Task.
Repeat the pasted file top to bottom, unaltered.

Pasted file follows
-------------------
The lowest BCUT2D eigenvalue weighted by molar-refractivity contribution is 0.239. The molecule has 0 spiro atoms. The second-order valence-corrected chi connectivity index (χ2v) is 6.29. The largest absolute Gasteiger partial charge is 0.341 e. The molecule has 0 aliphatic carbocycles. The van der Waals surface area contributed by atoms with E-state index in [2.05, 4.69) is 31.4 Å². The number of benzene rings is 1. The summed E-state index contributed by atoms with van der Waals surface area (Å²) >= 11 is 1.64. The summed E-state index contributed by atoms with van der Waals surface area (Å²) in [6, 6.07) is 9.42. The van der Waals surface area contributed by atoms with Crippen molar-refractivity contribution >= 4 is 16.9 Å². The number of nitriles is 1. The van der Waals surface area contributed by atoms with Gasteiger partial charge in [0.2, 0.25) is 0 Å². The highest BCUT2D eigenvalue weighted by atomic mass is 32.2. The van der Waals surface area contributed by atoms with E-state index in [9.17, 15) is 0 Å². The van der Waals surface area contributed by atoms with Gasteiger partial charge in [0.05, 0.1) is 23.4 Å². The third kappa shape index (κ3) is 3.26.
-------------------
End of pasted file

The lowest BCUT2D eigenvalue weighted by molar-refractivity contribution is 0.239. The molecule has 0 spiro atoms. The second-order valence-corrected chi connectivity index (χ2v) is 6.29. The largest absolute Gasteiger partial charge is 0.341 e. The molecule has 0 aliphatic carbocycles. The van der Waals surface area contributed by atoms with E-state index in [2.05, 4.69) is 31.4 Å². The number of benzene rings is 1. The summed E-state index contributed by atoms with van der Waals surface area (Å²) >= 11 is 1.64. The summed E-state index contributed by atoms with van der Waals surface area (Å²) in [6, 6.07) is 9.42. The van der Waals surface area contributed by atoms with Crippen molar-refractivity contribution >= 4 is 16.9 Å². The number of nitriles is 1. The van der Waals surface area contributed by atoms with Gasteiger partial charge in [0.2, 0.25) is 0 Å². The highest BCUT2D eigenvalue weighted by atomic mass is 32.2. The van der Waals surface area contributed by atoms with E-state index in [9.17, 15) is 0 Å². The van der Waals surface area contributed by atoms with Gasteiger partial charge in [0.05, 0.1) is 23.4 Å². The third kappa shape index (κ3) is 3.26.